Galaxias Fossae: The Fire Below
Ruler-straight, the channel named Galaxias Fossae slices across the plains of Utopia on Mars for more than 400 kilometers (250 miles). At first glance, it looks almost artificial - like a sunken Martian freeway or some strange planetary surgical scar.
Numerous channels cut into the northwest flank of Elysium, home to a large volcano, Elysium Mons, and a smaller sibling, Hecates Tholus. Many channels meander across a broad slope that descends from the volcanic summits toward the northwest. These include Granicus Valles, Hrad Vallis, Tinjar Valles, and others.
But Galaxias Fossae is unlike these. They were cut by flowing water released in the wake of gigantic flows of ash and lava, while Galaxias appears to have been born in a different way. Galaxias Fossae may mark the trace of a volcanic dike.
A dike is the name geologists give to a ribbon of molten rock that forces its way into a vertical crack in the crust and widens it. If this theory is right, Galaxias reflects the volcanic activity of Elysium, but it illustrates a different eruptive style than most of the region does.
This image, colorized to resemble Mars, is a mosaic of photos taken at visible wavelengths by THEMIS, the Thermal Emission Imaging System, a multi-band camera on NASA's Mars Odyssey orbiter. In operation since early 2002, THEMIS scans Mars in 5 visible and 10 infrared "colors."
The crack, or geologic fault, that set the course of Galaxias Fossae appears to have been caused by the growth of the Elysium volcanoes. The region's crust ballooned as molten rock rose from below; the ground stretched a little and cracked.
Into the fault, a thin ribbon of molten rock forced its way like a knife-edge, widening the fault and bringing hot rock close to the surface. There it encountered ground saturated with water and ice. The hot rock in the fault melted the ice, and the ground collapsed along its course.
The escape of water triggered more collapse in areas away from the fault line, thus creating a network of channels and isolated mesas. Individually, the biggest channels are about 100 meters (330 ft) deep, but side channels are shallower. Overall, the elevation of the main channel floor drops gently toward the northwest (upper left).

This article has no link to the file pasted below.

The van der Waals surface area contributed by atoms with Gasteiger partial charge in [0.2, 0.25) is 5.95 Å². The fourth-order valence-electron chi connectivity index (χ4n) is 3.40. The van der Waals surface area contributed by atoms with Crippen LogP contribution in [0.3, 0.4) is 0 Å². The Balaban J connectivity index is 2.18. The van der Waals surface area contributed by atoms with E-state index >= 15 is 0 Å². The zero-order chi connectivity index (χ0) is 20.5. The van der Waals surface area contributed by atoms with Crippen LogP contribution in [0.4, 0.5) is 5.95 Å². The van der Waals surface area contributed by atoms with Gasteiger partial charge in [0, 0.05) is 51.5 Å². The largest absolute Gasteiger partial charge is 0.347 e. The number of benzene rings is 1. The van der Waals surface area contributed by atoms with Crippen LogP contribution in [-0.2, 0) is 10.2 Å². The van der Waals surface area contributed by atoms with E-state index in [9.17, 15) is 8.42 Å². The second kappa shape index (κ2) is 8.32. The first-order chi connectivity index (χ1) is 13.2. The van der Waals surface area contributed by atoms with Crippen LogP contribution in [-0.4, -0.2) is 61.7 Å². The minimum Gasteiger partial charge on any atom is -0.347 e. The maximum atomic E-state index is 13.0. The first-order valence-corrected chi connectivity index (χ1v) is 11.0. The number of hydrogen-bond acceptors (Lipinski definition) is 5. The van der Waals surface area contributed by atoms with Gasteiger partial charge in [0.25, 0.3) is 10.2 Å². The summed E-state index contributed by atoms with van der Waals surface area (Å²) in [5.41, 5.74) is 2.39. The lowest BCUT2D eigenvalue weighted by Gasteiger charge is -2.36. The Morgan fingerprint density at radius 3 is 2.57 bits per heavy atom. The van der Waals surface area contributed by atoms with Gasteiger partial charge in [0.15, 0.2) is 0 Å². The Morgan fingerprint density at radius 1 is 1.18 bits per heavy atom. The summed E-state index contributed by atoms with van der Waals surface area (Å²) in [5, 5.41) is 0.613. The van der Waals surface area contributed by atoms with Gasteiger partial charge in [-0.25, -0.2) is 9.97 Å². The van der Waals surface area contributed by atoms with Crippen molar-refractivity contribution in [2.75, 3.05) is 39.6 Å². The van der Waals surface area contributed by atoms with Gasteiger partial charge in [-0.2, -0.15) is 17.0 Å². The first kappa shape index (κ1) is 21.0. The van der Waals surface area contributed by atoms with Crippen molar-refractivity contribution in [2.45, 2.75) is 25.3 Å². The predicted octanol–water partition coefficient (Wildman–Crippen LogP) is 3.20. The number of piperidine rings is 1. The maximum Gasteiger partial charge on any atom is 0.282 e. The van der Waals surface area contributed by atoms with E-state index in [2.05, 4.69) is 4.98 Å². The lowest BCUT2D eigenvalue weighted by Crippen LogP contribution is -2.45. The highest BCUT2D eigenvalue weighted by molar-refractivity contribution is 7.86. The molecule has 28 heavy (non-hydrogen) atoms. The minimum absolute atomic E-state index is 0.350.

An alternative model for the formation of Galaxias omits the molten-rock dike, but reaches much the same end result. In this model, activity of the geological fault alone was enough to let subsurface water escape and undermine the surface.
It may take a field trip to Galaxias by some future Mars spacecraft to settle the question. But given the volcanic nature of the Utopia region, a dike appears a more likely origin.
Water and ice in the ground have left fingerprints all over Utopia. Like the pedestal craters seen elsewhere in the region, this "rampart crater," 3 km (2 mi) wide, has features caused by subsurface water.
The key detail is the upraised outer lip on the debris ejected from the crater. Impacts into dry ground typically show an ejecta apron that feathers down to nothing at greatest extent. The elevated lip here suggests that the debris flow was lubricated by groundwater released in the impact.
The debris initially raced outward in a mix of broken rock and dust combined with water and steam. But the flow abruptly halted at a distance of about one crater radius, piling up a low rim some 10 meters (30 feet) high. This occurred where the water escaped from the leading edge of the debris flow. As a result, friction within the flow abruptly increased, and the flow came to a quick halt.
Ash and Mud
Utopia's volcanoes erupted numerous times, sending flows of lava and clouds of hot volcanic ash spreading far across the northern plains. Following the gentle downward gradient to the northwest - into what is probably the remains of an ancient impact basin - the flows from Elysium Mons reached a distance of 2,000 km (1,200 mi).
Here, we see stubby toes from a flow that has all but engulfed several craters. Such a flow might contain lava and hot ash alone, or it could include water (as steam). The flow front is about 10 meters (30 feet) high, and the overlap of the toes indicates the flow had at least two stages.
In THEMIS images, much of Utopia shows a relatively smooth surface compared to other areas of Mars. It's as if the ground is widely blanketed by deposits that hide some features. Many of the deposits are volcanic in nature.
But perhaps not all. Scientists working with gamma-ray and neutron spectrometers on Mars Odyssey have determined that abundant hydrogen atoms lie at depths of a few feet across this region and others. The most likely source for so much subsurface hydrogen is water, probably in the form of ice.
Thus the picture of Mars that emerges from recent research shows a polar desert: cold and dry at the surface, but with abundant water just below.